I'd rather see it with real ratings, including historical estimated ratings based on current views of actual play strength, not just relative ratings that presume that whoever was the top player in an era was 2800. That would improve the progression over time, but still maintain the primary entertainment value, which is watching the players of the same era rise and fall relative to each other.

@yesenadam it also shows him over 2800. Way over. Better than Carlsen, even. And yet, his max rating was 2785.
jajalamapratapri jajalamapratapri 4/8/2016 08:13
Cool. I look forward to the results from all the commentators here that know how to do this so much better, lol.
Chvsanchez Chvsanchez 4/8/2016 08:33
The issue with these back-rankings is that they are non historical. For example, according to them we now know that Najdorf was the second best player in strength. However, the people in that time (late 40's ) did not see it this way: at most he was the best player in South America.
Rational Rational 4/8/2016 09:45
The ratings are not meant to be Elo ratings it is Edo rating and uses a different methodology that's why e.g. Fischer is over 2800 at one point. Earlier Chessbase webpages covered how different rating methods might have stronger predictive powers than Elo. It is not clear to me anyway that modern chess players are stronger than the old chess players at the very top. See how Philidor showed how to win with Rook and Bishop vs Rook while Caruana and Svidler could not master his methods in the recent candidates tournament despite having already seen Philidor's method and have the benefit of about 250 years of examples and computer table bases.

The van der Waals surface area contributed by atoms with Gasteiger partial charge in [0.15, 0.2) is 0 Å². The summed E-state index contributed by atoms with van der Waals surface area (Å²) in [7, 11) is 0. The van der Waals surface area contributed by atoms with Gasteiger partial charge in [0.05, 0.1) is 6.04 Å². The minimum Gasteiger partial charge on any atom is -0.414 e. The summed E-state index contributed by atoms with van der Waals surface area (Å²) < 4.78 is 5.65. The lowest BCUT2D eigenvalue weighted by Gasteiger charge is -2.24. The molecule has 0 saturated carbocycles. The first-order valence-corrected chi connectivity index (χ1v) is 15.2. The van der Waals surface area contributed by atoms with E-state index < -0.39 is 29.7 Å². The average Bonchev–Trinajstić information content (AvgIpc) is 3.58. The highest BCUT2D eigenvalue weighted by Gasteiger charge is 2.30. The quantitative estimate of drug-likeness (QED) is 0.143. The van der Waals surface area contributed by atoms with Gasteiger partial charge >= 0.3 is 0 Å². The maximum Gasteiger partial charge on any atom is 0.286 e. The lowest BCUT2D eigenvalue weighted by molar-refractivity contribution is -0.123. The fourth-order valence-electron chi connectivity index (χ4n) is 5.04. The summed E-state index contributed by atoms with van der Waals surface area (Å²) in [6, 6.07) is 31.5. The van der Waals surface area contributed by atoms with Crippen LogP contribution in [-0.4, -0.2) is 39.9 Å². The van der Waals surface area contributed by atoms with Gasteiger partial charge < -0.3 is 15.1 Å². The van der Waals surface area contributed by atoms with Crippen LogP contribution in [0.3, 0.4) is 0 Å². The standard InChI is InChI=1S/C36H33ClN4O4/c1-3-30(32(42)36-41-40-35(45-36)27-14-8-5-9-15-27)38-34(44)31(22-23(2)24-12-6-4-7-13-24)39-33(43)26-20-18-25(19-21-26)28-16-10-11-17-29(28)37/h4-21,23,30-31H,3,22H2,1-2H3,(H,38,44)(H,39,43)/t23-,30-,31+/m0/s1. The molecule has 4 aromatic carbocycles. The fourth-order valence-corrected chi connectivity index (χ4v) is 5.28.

The main point of the animation is to dynamically see the relative changes in rating at particular times rather than compare different eras.
jarreth22 jarreth22 4/8/2016 10:48
Thank you guys for posting it, very entertaining, quite an incredible sensation to get across all these years in few minutes! The raise and fall of great powers has always fascinated human beings!
James Satrapa James Satrapa 4/9/2016 05:08
Measured as a function of accuracy as quantified by engines, there is no doubt modern players are better players than historical players, but this means little in and of itself as modern players stand on the shoulders of giants. It's like saying Hawking was better than Newton - the comparison is ridiculous.

One thing the video shows is the relative dominance of the players. Truly, representations of Morphy and Fischer's relative ratings should have stopped when they stopped playing, but otherwise a player's greatness is to be measure as much by innovation and dominance as the accuracy of their play, which is a product of the evolution of theory (carbon and silicon), as much as if not more than ability alone.

For all its flaws, it's a delightful video.
A7fecd1676b88 A7fecd1676b88 4/9/2016 06:12
Garbage in, garbage out and that program is producing pure garbage, but that clearly does not prevent it from getting published.